Work Study Profile: Jillian

Jillian Baker showing her purple pride for Western University
Jillian Baker showing her purple pride for Western University

Hello! My name is Jillian Baker, and I am a third year student at Western University, double majoring in First Nations Studies and English literature.  I have spent three terms with the museum now, working as both an Education Assistant during the year, and the Head Camp Counsellor over the summer. My job ranges across a variety of disciplines,  allowing me to both hone my own teaching skills with regards to cultural studies, while also gathering a thorough grounding in the ins and outs of archaeology. When I am not at the museum, I can be found reading a book, or –more likely– eating. I enjoy good quality cheeses and home baked treats.

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Work Study Profile: Lor

Lor at our Annual Pow Wow September 2013.
Lor (Left) and a volunteer at our Annual Pow Wow September 2013.

Hello, my name is Lor Garry and I’m an Education Assistant at the Museum of Ontario Archaeology. I have been working at the Museum since September 2013 as part of the Work Study program through Western University.Previously, I have had other teaching-related positions, such as at the Children’s Museum as a Day Camp Counselor and other tutoring and mentoring programs, but I wanted to branch out and get involved with an organization with a more specific focus. I have always been really interested in history, so I thought that getting involved with educational programming at the Museum would build upon my previous skills and take me in a new direction. Read more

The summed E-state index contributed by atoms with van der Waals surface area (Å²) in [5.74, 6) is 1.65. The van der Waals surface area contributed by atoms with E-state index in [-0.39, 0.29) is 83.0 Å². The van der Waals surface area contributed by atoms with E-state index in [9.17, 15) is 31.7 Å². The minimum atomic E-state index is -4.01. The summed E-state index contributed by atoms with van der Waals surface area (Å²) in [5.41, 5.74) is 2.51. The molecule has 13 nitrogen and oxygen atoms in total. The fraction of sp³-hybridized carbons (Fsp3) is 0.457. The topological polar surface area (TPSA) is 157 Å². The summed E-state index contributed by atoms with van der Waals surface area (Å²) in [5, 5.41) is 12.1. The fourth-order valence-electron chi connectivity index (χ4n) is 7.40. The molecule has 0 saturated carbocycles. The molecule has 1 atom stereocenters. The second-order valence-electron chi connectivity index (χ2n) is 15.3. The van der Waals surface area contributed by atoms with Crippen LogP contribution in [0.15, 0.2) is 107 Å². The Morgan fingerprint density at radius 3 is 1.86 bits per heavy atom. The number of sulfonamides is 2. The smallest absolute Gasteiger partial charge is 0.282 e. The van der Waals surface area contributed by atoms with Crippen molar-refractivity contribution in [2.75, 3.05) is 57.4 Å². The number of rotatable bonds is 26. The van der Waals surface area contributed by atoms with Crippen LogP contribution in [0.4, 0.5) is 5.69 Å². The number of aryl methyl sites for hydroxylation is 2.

Work Study Profile: Rory

Rory

Hello, my name is Rory Hibbs. I began working for the museum this past September as a Camp Activity Designer. I have bachelor’s degree in history from Wilfrid Laurier University in Waterloo, Ontario.  I have had an interest in history for as long as I can remember. My first major assignment was a diorama on the Titanic in the 1st grade and I’ve been hooked ever since.  Learning about our past in whatever form is always interesting.

What inspired you to work at MOA?